Spanish, b. 1982
Fascination with vivid colour and a love of paint itself are hallmarks of the contemporary Spanish artist Pedro Paricio. In bright and dynamic canvases he sets out to solve conceptual problems, to incorporate street culture into fine art, to pay homage to great artistic figures of the past and to examine and question the role of the artist. His subjects range from contemporary science to Hispanic folklore and from music to philosophy.
Paricio was born on 16 January 1982 on Tenerife in the Canary Islands. As a child, he was always drawing, but at high school he studied science and only began to contemplate a future in the arts a few months before going tocollege. 'To be honest, the thing that attracted me was the freedom that society gives to the artist', he explains. 'I chose art because I wanted a different life.' Yet, with the benefit of hindsight, he now feels that the chain of events that led him into art was a process of discovering his fate, his destiny.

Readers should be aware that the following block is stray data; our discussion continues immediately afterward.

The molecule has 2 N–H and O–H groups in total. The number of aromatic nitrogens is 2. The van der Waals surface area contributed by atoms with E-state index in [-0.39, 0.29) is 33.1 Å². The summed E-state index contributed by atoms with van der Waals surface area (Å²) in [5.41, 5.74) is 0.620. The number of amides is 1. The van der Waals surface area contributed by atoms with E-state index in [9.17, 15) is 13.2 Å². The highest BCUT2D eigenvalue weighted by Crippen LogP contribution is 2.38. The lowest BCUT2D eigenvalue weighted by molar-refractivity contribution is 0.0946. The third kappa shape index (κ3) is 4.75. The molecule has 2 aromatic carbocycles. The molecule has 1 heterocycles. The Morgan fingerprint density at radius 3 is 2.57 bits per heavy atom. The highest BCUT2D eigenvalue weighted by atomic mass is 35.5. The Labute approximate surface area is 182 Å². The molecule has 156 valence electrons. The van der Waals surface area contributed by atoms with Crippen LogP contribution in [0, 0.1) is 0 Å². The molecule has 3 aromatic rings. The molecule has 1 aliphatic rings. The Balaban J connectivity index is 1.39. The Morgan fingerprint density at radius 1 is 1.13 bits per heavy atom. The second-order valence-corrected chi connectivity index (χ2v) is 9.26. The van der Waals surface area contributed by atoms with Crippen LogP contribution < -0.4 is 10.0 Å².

Paricio enrolled at the Faculty of Fine Arts of the University of La Laguna, Tenerife, moving on to a course in Salamanca and completing his training with a degree in Fine Arts at the University of Barcelona (2004–
2006). While at college, he considered a career as an art critic-cum-curator; such essays as Unfinished Articles I and II convey a lucid intelligence that enables him to reflect, for example, on the tyrannical relationship between artistic theory and practice. Paricio was focusing mostly on sculpture, installation and video art at the time of his first group show in Salamanca, Don't Call it Performance (2004), but shortly afterwards decided to make painting his sole medium; he considers the latent possibilities of painting to be infinite and dismisses the idea of using other media or technology in response to fleeting fads in art.